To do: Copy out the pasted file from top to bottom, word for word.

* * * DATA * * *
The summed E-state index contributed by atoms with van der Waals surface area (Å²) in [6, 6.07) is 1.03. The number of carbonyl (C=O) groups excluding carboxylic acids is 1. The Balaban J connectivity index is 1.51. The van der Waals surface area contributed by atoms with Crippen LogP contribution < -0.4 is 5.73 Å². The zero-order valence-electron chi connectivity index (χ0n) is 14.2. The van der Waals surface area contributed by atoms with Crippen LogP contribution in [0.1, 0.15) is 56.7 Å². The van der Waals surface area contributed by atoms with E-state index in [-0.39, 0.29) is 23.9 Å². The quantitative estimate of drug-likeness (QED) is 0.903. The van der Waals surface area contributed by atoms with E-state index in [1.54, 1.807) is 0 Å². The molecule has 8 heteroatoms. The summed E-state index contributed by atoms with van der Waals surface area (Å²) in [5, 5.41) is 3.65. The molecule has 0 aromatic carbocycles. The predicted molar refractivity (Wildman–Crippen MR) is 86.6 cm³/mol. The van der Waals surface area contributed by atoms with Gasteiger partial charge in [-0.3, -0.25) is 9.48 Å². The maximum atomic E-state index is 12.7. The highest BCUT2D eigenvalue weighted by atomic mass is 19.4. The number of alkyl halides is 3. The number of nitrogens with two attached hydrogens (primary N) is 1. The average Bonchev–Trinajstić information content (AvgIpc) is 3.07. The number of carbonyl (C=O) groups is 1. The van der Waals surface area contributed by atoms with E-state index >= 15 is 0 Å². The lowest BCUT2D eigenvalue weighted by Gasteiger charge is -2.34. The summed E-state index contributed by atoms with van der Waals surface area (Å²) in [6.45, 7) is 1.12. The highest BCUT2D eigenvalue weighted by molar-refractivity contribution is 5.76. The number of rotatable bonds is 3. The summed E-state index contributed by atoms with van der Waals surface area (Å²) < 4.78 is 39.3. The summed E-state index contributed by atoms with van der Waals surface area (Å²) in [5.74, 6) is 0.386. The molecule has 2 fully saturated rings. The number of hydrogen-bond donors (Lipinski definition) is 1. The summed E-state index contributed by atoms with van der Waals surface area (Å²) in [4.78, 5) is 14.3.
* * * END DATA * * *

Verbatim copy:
The summed E-state index contributed by atoms with van der Waals surface area (Å²) in [6, 6.07) is 1.03. The number of carbonyl (C=O) groups excluding carboxylic acids is 1. The Balaban J connectivity index is 1.51. The van der Waals surface area contributed by atoms with Crippen LogP contribution < -0.4 is 5.73 Å². The zero-order valence-electron chi connectivity index (χ0n) is 14.2. The van der Waals surface area contributed by atoms with Crippen LogP contribution in [0.1, 0.15) is 56.7 Å². The van der Waals surface area contributed by atoms with E-state index in [-0.39, 0.29) is 23.9 Å². The quantitative estimate of drug-likeness (QED) is 0.903. The van der Waals surface area contributed by atoms with E-state index in [1.54, 1.807) is 0 Å². The molecule has 8 heteroatoms. The summed E-state index contributed by atoms with van der Waals surface area (Å²) in [5, 5.41) is 3.65. The molecule has 0 aromatic carbocycles. The predicted molar refractivity (Wildman–Crippen MR) is 86.6 cm³/mol. The van der Waals surface area contributed by atoms with Gasteiger partial charge in [-0.3, -0.25) is 9.48 Å². The maximum atomic E-state index is 12.7. The highest BCUT2D eigenvalue weighted by atomic mass is 19.4. The number of alkyl halides is 3. The number of nitrogens with two attached hydrogens (primary N) is 1. The average Bonchev–Trinajstić information content (AvgIpc) is 3.07. The number of carbonyl (C=O) groups is 1. The van der Waals surface area contributed by atoms with E-state index >= 15 is 0 Å². The lowest BCUT2D eigenvalue weighted by Gasteiger charge is -2.34. The summed E-state index contributed by atoms with van der Waals surface area (Å²) in [6.45, 7) is 1.12. The highest BCUT2D eigenvalue weighted by molar-refractivity contribution is 5.76. The number of rotatable bonds is 3. The summed E-state index contributed by atoms with van der Waals surface area (Å²) < 4.78 is 39.3. The summed E-state index contributed by atoms with van der Waals surface area (Å²) in [5.74, 6) is 0.386. The molecule has 2 fully saturated rings. The number of hydrogen-bond donors (Lipinski definition) is 1. The summed E-state index contributed by atoms with van der Waals surface area (Å²) in [4.78, 5) is 14.3.